Morocco : From Imazighen to Berbers

During our stay in the South of France, we took advantage of the proximity with North Africa to visit Morocco. A destination that was totally unknown to us and where everything was to discover.

We arrived in Marrakech under the blue African sky. A new feeling that gives the impression of being closer to the solar star that quickly warms our skin. We booked a room in a typical Moroccan Riad, in the heart of the Medina, the historical center of the city.

Photo : Glen Christie

Marrakech is a city in constant agitation, day and night. Led by the Zouks, local markets, the main square Jemaa el-Fna brings people together around food, commerce and street performances. We discover the richness of Moroccan culture, from its food to its architecture, through artisanal creations.

Photo : Glen Christie

To go further in the discovery of this country, we head to the Atlas Mountains with a local guide. Past the arid and desert landscapes, we begin our journey in the mountains by a green valley that allows to feed livestock. The river flowing from high peaks gives life to an abundant grass. In the middle is a village, open to tourism for a few years, Imlil. This is the birthplace of our guide, allowing him to give us accurate information on the history of this region and Morocco more generally.

Originally, the Atlas Mountains was inhabited by Imazighen. When the Romans conquered North Africa during the 2nd century BC, they decided to name all the people they met and did not speak the same language as they: the Barbarians. From this term, came the name of Berbers, which is little appreciated by the local populations, due to its negative connotation. Faced with numerous invasions, Romans and subsequently Arabs, the Imazighen took refuge in the mountains. The name Imazighen means “free man”. A status they will try to keep by building villages straight out of the ground, which camouflages perfectly with the environment and a single will: that of living in peace.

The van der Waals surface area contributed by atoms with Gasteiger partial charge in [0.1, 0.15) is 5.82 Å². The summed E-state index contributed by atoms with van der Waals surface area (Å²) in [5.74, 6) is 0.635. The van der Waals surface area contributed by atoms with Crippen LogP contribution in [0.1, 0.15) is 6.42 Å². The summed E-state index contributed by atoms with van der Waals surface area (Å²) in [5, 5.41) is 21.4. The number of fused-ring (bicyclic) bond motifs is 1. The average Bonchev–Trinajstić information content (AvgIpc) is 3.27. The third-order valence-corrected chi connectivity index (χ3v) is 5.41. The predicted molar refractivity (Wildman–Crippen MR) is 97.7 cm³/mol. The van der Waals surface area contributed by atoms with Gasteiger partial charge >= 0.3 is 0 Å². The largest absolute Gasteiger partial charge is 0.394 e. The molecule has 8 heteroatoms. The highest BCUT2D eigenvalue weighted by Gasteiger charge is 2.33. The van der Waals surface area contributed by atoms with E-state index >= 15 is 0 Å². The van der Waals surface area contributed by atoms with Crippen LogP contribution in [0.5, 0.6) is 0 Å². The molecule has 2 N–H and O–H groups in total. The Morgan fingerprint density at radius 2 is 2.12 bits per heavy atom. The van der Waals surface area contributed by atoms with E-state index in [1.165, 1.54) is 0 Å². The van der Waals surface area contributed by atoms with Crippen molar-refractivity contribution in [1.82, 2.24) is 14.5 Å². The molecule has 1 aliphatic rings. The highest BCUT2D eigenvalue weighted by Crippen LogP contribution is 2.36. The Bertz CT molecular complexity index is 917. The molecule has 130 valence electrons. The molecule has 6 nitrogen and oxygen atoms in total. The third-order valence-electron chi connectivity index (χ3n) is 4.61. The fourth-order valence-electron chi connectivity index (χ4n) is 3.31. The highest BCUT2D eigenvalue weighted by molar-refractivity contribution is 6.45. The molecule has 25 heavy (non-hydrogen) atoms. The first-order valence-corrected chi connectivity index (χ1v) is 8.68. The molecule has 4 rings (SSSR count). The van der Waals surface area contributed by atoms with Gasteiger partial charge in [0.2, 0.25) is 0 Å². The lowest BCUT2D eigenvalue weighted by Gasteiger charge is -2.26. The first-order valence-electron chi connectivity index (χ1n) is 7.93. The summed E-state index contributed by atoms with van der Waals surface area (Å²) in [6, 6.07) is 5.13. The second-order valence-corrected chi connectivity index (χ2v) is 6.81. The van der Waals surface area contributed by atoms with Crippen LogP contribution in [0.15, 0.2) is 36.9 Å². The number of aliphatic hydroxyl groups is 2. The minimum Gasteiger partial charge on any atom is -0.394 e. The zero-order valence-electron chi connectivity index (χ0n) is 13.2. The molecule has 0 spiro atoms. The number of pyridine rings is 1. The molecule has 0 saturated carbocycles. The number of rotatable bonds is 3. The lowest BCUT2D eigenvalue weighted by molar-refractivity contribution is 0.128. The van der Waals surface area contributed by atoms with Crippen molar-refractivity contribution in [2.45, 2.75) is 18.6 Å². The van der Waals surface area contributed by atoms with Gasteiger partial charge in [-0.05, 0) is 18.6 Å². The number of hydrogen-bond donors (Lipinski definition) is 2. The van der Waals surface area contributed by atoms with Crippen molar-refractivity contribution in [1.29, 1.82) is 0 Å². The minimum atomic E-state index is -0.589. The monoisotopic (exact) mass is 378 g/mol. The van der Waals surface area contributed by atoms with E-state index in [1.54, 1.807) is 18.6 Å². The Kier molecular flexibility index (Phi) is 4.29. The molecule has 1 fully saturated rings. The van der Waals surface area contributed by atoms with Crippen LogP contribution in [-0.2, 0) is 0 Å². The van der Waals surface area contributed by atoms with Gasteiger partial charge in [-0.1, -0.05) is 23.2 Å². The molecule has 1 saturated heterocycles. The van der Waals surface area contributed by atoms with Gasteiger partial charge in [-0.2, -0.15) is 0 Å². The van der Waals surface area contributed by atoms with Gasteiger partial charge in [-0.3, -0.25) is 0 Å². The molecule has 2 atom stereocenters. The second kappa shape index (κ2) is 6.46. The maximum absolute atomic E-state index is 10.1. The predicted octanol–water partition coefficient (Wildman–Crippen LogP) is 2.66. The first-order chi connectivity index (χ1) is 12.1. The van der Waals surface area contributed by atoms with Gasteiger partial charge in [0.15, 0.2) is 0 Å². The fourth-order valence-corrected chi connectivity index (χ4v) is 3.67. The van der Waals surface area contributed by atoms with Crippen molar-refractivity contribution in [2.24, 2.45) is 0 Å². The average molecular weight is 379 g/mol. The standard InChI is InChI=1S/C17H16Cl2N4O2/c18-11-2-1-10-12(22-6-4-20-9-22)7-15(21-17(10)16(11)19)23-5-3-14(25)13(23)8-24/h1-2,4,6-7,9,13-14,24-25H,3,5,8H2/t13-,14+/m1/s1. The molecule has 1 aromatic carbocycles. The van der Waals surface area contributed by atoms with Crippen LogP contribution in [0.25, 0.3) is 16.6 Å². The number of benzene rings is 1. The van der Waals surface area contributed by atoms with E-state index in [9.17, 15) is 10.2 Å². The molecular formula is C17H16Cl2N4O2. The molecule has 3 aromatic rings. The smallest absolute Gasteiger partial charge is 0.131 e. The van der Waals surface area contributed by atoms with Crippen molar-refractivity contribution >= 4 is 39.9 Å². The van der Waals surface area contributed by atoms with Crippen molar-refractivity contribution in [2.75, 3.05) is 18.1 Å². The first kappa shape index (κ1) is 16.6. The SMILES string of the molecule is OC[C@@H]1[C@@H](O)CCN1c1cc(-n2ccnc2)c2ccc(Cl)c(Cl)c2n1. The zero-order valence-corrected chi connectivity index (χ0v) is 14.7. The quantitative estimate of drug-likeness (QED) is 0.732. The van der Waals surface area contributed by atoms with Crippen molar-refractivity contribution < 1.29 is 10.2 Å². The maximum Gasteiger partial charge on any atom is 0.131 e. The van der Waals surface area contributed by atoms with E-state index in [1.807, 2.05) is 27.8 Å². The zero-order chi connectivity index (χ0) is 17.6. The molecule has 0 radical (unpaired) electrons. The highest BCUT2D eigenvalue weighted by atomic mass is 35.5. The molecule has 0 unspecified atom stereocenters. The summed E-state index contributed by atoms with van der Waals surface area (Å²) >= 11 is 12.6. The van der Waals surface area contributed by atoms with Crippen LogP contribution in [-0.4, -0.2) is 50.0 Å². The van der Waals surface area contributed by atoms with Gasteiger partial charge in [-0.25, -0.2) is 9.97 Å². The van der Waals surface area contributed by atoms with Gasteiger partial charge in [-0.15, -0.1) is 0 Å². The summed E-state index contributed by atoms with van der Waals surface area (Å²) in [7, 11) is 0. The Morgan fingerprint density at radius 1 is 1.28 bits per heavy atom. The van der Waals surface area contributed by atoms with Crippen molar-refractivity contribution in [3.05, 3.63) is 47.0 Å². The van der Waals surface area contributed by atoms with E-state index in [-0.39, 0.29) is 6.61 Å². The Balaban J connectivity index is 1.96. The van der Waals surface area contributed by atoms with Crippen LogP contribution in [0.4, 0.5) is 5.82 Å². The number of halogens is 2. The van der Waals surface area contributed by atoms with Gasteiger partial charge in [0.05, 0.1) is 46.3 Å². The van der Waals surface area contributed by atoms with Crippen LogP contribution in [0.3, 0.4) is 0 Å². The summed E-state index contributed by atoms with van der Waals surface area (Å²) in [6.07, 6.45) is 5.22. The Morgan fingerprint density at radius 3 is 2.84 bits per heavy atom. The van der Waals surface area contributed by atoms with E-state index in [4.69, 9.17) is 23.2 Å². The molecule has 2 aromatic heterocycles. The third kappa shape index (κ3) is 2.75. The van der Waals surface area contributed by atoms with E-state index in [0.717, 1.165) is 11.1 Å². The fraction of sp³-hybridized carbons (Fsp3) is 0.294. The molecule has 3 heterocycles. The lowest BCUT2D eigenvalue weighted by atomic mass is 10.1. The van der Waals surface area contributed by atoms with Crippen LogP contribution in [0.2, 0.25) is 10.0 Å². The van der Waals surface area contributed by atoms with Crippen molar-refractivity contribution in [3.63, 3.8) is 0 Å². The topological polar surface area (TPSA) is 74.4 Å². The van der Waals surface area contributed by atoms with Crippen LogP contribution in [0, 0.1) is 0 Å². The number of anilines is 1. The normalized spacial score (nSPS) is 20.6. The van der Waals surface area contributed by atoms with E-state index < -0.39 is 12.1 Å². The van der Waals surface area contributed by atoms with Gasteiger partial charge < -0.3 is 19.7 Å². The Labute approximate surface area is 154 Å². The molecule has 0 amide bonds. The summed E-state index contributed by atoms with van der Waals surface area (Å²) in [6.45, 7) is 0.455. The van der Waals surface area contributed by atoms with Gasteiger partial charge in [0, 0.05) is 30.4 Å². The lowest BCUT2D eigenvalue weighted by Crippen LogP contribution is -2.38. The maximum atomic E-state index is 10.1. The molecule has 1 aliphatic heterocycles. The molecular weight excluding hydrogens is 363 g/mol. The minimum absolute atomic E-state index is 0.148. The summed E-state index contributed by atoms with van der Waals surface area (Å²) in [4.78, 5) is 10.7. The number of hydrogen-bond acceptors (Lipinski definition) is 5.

Photo : Glen Christie

We leave the village of Imlil by sharing a local meal with our guide: the tajine. Vegetables and chicken, traditionally cooked over a wood fire in a terracotta dish : tajine. A gastronomic heritage that brings people together around the table. A key word: sharing. We return to Marrakech the same evening to go to the west coast, where we finish our trip.

3 hours drive away from Essaouira, one of the most famous coastal cities. We discover a new facet of this country: the seaside.

Photo : Glen Christie

The sea wind blows tirelessly to the delight of seagulls dancing in its wakes. By the hundreds, they wait more or less patiently for the remains of the day’s catch. Essaouira is also an important port city, surrounded by a fortress, heritage of the Portuguese occupation in the 16th century. Today, it is a popular destination for tourists and especially for people who want to enjoy its mild climate for their retirement. A city where nationalities mix, bringing an open mind to the world. We take pleasure in basking in the sun, listening to the musicians in Moulay el Hassan square and observing passers-by.

Photo : Glen Christie

From the bustle of Marrakech and the emulsion of Essaouira to the enriching silence of Imlil, we have set aside our habits to immerse ourselves in a new world. Travelling is also a journey, out of its comfort zone to meet different ways of living and thinking.

Photo : Glen Christie

I invite you to explore regions of the world that are still unknown to you, with the eyes of a child curious about everything.

Kelly Anaeh and the photographer, Glen Christie

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